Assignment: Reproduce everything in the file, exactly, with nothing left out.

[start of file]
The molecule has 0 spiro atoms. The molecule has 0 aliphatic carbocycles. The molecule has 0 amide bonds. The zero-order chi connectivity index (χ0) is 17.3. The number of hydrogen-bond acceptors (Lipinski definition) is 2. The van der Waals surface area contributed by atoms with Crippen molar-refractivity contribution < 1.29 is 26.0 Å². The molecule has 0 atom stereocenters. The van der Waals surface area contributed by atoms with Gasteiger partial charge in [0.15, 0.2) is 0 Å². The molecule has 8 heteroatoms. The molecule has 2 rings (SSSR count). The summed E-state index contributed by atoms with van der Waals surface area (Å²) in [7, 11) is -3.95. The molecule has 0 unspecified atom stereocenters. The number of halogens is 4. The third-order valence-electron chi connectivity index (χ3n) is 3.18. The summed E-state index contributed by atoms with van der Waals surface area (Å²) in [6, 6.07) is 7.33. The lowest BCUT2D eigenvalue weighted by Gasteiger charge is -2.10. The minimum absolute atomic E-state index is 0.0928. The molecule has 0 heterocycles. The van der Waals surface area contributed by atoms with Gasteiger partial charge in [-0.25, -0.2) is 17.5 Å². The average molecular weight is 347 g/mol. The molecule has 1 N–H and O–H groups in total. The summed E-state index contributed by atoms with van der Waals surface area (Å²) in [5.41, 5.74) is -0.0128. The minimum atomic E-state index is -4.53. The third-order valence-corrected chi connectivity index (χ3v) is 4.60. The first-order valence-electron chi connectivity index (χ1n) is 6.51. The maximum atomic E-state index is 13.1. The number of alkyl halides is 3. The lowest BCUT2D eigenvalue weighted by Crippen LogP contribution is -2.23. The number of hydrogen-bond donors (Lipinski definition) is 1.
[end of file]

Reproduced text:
The molecule has 0 spiro atoms. The molecule has 0 aliphatic carbocycles. The molecule has 0 amide bonds. The zero-order chi connectivity index (χ0) is 17.3. The number of hydrogen-bond acceptors (Lipinski definition) is 2. The van der Waals surface area contributed by atoms with Crippen molar-refractivity contribution < 1.29 is 26.0 Å². The molecule has 0 atom stereocenters. The van der Waals surface area contributed by atoms with Gasteiger partial charge in [0.15, 0.2) is 0 Å². The molecule has 8 heteroatoms. The molecule has 2 rings (SSSR count). The summed E-state index contributed by atoms with van der Waals surface area (Å²) in [7, 11) is -3.95. The molecule has 0 unspecified atom stereocenters. The number of halogens is 4. The third-order valence-electron chi connectivity index (χ3n) is 3.18. The summed E-state index contributed by atoms with van der Waals surface area (Å²) in [6, 6.07) is 7.33. The lowest BCUT2D eigenvalue weighted by Gasteiger charge is -2.10. The minimum absolute atomic E-state index is 0.0928. The molecule has 0 heterocycles. The van der Waals surface area contributed by atoms with Gasteiger partial charge in [-0.25, -0.2) is 17.5 Å². The average molecular weight is 347 g/mol. The molecule has 1 N–H and O–H groups in total. The summed E-state index contributed by atoms with van der Waals surface area (Å²) in [5.41, 5.74) is -0.0128. The minimum atomic E-state index is -4.53. The third-order valence-corrected chi connectivity index (χ3v) is 4.60. The first-order valence-electron chi connectivity index (χ1n) is 6.51. The maximum atomic E-state index is 13.1. The number of alkyl halides is 3. The lowest BCUT2D eigenvalue weighted by Crippen LogP contribution is -2.23. The number of hydrogen-bond donors (Lipinski definition) is 1.